Ag Tech Tuesdays

The Ohio State Digital Ag Team’s Ag Tech Tuesday webinars are continuing this month! The online February series will cover results from several 2020 eFields trials and be held each Tuesday starting at 10:00 EST for 1 hour. There will be plenty of time for participants to ask questions.  The following provides details for the 2021 Ag Tech Tuesday sessions.

 

2021 AG TECH TUESDAY: EFIELDS RESULTS

  • February 2 – Improving Profitability in Corn Production

Weather and Climate Trends, Aaron Wilson

Irrigation, Amanda Douridas and Will Hamman

Corn Seeding Rates, Chris Zoller

SmartFirmer Seeding Rate, Elizabeth Hawkins

  • February 9 – Pushing Soybean Productivity in Ohio

Boots on the Ground, Laura Lindsey

Local Boots on the Ground Results, Mary Griffith

Foliar Fertilizer, James Morris

Soybean Seeding Rates, Ken Ford

Sulfur on Soybeans, John Barker

  • February 16 – Tech to Improve On-Farm Efficiency

Manure On-the-Go Sensing, Chris Shoup

Yield Monitor Data, Alysa Gauci

Virtual Reality and Field Demonstrations, Brooke Beam

Equipment Technology, Andrew Klopfenstein

  • February 23 – eFields Small Grains, Forages, Soil Health, and Water Quality Results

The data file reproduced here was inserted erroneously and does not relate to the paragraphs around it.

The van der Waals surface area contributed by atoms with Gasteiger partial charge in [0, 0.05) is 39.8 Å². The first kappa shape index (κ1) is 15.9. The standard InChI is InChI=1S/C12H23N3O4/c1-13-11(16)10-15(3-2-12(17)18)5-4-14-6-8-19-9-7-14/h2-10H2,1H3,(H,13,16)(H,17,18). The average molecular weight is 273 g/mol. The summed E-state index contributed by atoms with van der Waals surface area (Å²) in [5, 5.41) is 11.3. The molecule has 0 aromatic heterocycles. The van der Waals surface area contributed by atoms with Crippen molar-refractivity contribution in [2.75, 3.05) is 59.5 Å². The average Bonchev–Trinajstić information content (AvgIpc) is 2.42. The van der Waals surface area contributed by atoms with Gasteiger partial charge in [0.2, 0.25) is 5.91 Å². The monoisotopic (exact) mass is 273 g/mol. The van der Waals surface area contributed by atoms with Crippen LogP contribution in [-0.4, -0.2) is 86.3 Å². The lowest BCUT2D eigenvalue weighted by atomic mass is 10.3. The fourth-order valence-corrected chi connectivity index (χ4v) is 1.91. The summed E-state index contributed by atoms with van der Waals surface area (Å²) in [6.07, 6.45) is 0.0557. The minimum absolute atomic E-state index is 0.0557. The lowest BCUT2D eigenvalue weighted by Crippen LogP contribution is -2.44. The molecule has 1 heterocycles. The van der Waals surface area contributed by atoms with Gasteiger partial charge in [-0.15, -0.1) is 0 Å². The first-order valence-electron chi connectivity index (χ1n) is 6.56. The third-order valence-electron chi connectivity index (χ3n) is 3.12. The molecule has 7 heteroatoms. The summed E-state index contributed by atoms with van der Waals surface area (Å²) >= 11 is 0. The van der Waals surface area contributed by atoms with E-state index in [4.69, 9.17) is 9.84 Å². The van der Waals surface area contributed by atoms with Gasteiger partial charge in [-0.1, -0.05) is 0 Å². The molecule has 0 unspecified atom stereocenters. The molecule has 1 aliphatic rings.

Production Budgets and Custom Rates, Barry Ward

Winter Annual Forages, Jason Hartschuh

Barley Cohort, Eric Richer

Hemp, Lee Beers

Soil Health Testing, Boden Fisher

Registration for Ag Tech Tuesdays is free but required.  Just visit go.osu.edu/AgTechTues to register.  If you have any questions, please contact Elizabeth Hawkins (hawkins.301@osu.edu

 

It’s Time to Start Thinking about Frost-Seeding Legumes

Victor Shelton, Victor Shelton, NRCS State Agronomist/Grazing Specialist
(Previously published in On Pasture: January 18, 20120)

Frost seeding is one of the least expensive ways to enhance the stand of legumes in your pastures. It is basically the process of broadcasting the legume seed onto the soil surface during the winter dormant months and letting nature do the rest of the work.

 

 

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Newborn Lamb Care Management

Jeffery Held, Professor Emeritus of Animal Science, South Dakota State University
(Previously published online with South Dakota State University Extension: December 19, 2018)

Proper newborn lamb care is a critical component of flock profitability. In the U.S. lamb mortality from all causes is approximately 20% with more than 80% of those losses occurring in the first two-weeks following lambing. Yet a solid lamb care management plan coupled with a few key tools in the lambing barn can sharply improve the number of lambs reared per-ewe. Generally, the top causes for newborn lamb losses are starvation, hypothermia (cold stress), respiratory disease, and scours followed by injury. Theoretically, these categories each stand alone, however the reality is often two-or-three of these occur simultaneously. Producers that develop a lambing time-management plan to incorporate appropriate lambing tools and gain key skills on newborn lamb care will benefit from less labor input and expense with a greater number of lambs weaned.

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